Federal student loans, shoddy law schools making mess of nascent legal eagles’ finances

Charlotte Bankruptcy Lawyer Bryan W. Stone of Arnold & Smith, PLLC answers the question “Can I get rid of student loans by declaring bankruptcy?”


Does law school cost too much? It does if the law-school graduate does not land a post-law-degree job that pays well enough to keep up with law-school loan repayments.

Law school class Charlotte Debt Lawyer Mecklenburg Bankruptcy Law firmOne bankruptcy expert says American law schools are “poster children for market dysfunction” because they are churning out too many law-school graduates with too much debt who have little to no job prospects. That is leading law-school graduates into courtrooms, but not as practitioners. Instead, law-school graduates are ending up in bankruptcy court trying to escape the crushing weight of their law-school and related debts.

While legal employment opportunities have dwindled in the wake of the Great Recession, which officially ended in 2009, law-school enrollments have continued to expand. Writing at ValueWalk.com, Stephen J. Harper of the Northwestern University School of Law observes that federal student loan and bankruptcy policies create a moral hazard for law school deans.

Law school deans, Harper notes, see their role in much the same light as a corporate chief executive officer. Brisk, profitable business for a law school means classrooms filled with students. Healthy profits mean high law-school tuitions and students willing to pay. Incoming classes at law schools actually grew as the Great Recession unfolded, although enrollment has declined since 2010.

Harper hints (maybe more than hints) that the quality of a law school education is not what it once was. A decade ago, just over half of law-school applicants gained admission to law schools. Now, law schools hungry for students willing to foot the bill for high tuition accept more than three-fourths of applicants.

That has led students to turn largely to federal student loan programs to foot the bill, on average totaling $120,000 for law school alone. The problem is that the debt is being incurred by students who may have unrealistic expectations about their legal career prospects. Many of the law schools with the lowest job-placement rates charge the highest tuition, Harper observes. This is because law schools are seen as a single market, but in reality, the law-school market is tiered.

It is time, Harper argues, for law school tuition rates and the debt that students incur to attend a school to “bear a reasonable relationship to the legal employment prospects” for graduates of a given school’s legal program. Schools that fail the most—or those with the lowest job-placement rates—would fold altogether. In a true market system, as demand for attorneys fell (with the Great Recession and the so-called “recovery”), so too would the number of law-school applicants and, correspondingly, law-school tuition rates.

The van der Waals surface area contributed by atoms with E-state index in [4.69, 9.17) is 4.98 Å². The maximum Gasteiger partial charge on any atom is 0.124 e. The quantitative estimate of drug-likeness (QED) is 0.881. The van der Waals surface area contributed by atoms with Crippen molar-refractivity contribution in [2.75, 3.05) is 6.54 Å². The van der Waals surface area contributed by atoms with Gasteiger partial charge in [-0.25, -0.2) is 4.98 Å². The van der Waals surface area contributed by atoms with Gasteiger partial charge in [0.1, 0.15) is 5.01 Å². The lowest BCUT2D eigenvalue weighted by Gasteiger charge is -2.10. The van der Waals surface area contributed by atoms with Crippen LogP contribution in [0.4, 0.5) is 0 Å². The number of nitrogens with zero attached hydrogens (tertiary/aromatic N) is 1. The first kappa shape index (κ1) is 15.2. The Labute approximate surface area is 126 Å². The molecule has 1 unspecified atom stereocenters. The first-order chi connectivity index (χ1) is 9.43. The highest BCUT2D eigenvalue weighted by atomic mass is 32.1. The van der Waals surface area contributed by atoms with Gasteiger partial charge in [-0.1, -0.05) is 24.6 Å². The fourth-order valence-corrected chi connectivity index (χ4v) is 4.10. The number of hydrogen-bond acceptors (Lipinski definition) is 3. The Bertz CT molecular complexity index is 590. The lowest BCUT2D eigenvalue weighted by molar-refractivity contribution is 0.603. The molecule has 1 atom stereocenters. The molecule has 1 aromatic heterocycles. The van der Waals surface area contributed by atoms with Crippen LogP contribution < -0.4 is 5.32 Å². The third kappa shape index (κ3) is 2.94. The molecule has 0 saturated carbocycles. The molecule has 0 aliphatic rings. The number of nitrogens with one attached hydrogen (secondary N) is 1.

In reality, the opposite has occurred. Low-performing law schools are able to maintain high tuition rates because law students can—with the help of federal student loans—kick the proverbial can down the road and worry about loan repayment after securing a law degree and a high-paying legal job.

When the job fails to materialize and the degree looks all-but worthless, the student may end up bankrupt and demanding a change in the bankruptcy code to allow the discharge of student-loan debts. The law school that collected the tuition, meanwhile, keeps its money.

The federal student-loan program is, in effect, Harper notes, “a federal subsidy” that is creating a “moral hazard that encourages marginal law schools to engage in bad behavior that fills classrooms and maximizes revenues.”

At the same time, it is creating an “expensive and enduring” mess, the bill for which jobless ex-law students and the American taxpayer pay.

If you find yourself needing the services of a Charlotte, North Carolina bankruptcy attorney, please call the skilled lawyers at Arnold & Smith, PLLC find additional resources here. As professionals who are experienced at handling all kinds of bankruptcy matters, our attorneys will provide you with the best advice for your particular situation.



About the Author

Bryan 1Bryan Stone is a Partner with Arnold & Smith, PLLC, where he focuses his practice on all aspects of bankruptcy, including: Chapter 7, Chapter 11, Chapter 13, home loan modifications and landlord-tenant issues.

A native of Macon, Georgia, Mr. Stone attended the University of Georgia, where he earned a BBA in Banking and Finance, and Wake Forest University School of Law, where he obtained his law degree.

Following law school, Mr. Stone relocated to Charlotte, where he currently serves as Chair of “Bravo!” – a young professionals organization associated with Opera Carolina – and founded the University of Georgia Alumni Association of Charlotte.

In his spare time, Mr. Stone enjoys perfecting his barbeque skills for the annual “Q-City BBQ Championship” and playing softball in the Mecklenburg County Bar softball league.







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